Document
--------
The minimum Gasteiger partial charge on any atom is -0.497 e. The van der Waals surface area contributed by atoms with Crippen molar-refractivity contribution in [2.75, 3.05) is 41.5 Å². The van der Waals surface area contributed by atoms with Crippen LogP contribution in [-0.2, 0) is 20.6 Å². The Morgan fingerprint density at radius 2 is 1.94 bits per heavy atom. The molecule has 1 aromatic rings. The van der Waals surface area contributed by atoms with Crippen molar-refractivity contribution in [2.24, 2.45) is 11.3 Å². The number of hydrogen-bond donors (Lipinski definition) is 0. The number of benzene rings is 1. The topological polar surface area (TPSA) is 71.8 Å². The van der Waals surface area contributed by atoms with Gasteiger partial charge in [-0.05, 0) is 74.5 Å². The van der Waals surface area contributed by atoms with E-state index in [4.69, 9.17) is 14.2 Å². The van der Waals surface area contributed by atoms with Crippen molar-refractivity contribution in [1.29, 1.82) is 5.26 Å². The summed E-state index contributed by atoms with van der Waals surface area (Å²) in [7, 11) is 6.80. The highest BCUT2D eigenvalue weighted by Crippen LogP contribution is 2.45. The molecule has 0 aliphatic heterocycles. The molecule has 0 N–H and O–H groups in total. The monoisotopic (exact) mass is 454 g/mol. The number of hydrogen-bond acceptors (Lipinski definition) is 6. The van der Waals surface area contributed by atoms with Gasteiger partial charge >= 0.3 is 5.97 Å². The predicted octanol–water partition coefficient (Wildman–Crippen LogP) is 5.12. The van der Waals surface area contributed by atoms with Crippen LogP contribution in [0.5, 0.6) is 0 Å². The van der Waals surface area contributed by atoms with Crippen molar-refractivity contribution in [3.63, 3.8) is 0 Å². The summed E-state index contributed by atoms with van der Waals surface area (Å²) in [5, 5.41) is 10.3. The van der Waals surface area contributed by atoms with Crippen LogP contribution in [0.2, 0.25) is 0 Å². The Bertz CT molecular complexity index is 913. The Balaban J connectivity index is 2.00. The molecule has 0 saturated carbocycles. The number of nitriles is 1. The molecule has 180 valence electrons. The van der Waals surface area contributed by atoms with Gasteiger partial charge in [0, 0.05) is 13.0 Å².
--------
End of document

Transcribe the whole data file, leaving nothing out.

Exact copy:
The minimum Gasteiger partial charge on any atom is -0.497 e. The van der Waals surface area contributed by atoms with Crippen molar-refractivity contribution in [2.75, 3.05) is 41.5 Å². The van der Waals surface area contributed by atoms with Crippen LogP contribution in [-0.2, 0) is 20.6 Å². The Morgan fingerprint density at radius 2 is 1.94 bits per heavy atom. The molecule has 1 aromatic rings. The van der Waals surface area contributed by atoms with Crippen molar-refractivity contribution in [2.24, 2.45) is 11.3 Å². The number of hydrogen-bond donors (Lipinski definition) is 0. The number of benzene rings is 1. The topological polar surface area (TPSA) is 71.8 Å². The van der Waals surface area contributed by atoms with Gasteiger partial charge in [-0.05, 0) is 74.5 Å². The van der Waals surface area contributed by atoms with E-state index in [4.69, 9.17) is 14.2 Å². The van der Waals surface area contributed by atoms with Crippen molar-refractivity contribution in [1.29, 1.82) is 5.26 Å². The summed E-state index contributed by atoms with van der Waals surface area (Å²) in [7, 11) is 6.80. The highest BCUT2D eigenvalue weighted by Crippen LogP contribution is 2.45. The molecule has 0 aliphatic heterocycles. The molecule has 0 N–H and O–H groups in total. The monoisotopic (exact) mass is 454 g/mol. The number of hydrogen-bond acceptors (Lipinski definition) is 6. The van der Waals surface area contributed by atoms with Gasteiger partial charge >= 0.3 is 5.97 Å². The predicted octanol–water partition coefficient (Wildman–Crippen LogP) is 5.12. The van der Waals surface area contributed by atoms with Crippen LogP contribution in [0.5, 0.6) is 0 Å². The van der Waals surface area contributed by atoms with Crippen molar-refractivity contribution in [3.63, 3.8) is 0 Å². The summed E-state index contributed by atoms with van der Waals surface area (Å²) in [5, 5.41) is 10.3. The van der Waals surface area contributed by atoms with Crippen LogP contribution in [0.2, 0.25) is 0 Å². The Bertz CT molecular complexity index is 913. The Balaban J connectivity index is 2.00. The molecule has 0 saturated carbocycles. The number of nitriles is 1. The molecule has 180 valence electrons. The van der Waals surface area contributed by atoms with Gasteiger partial charge in [0, 0.05) is 13.0 Å².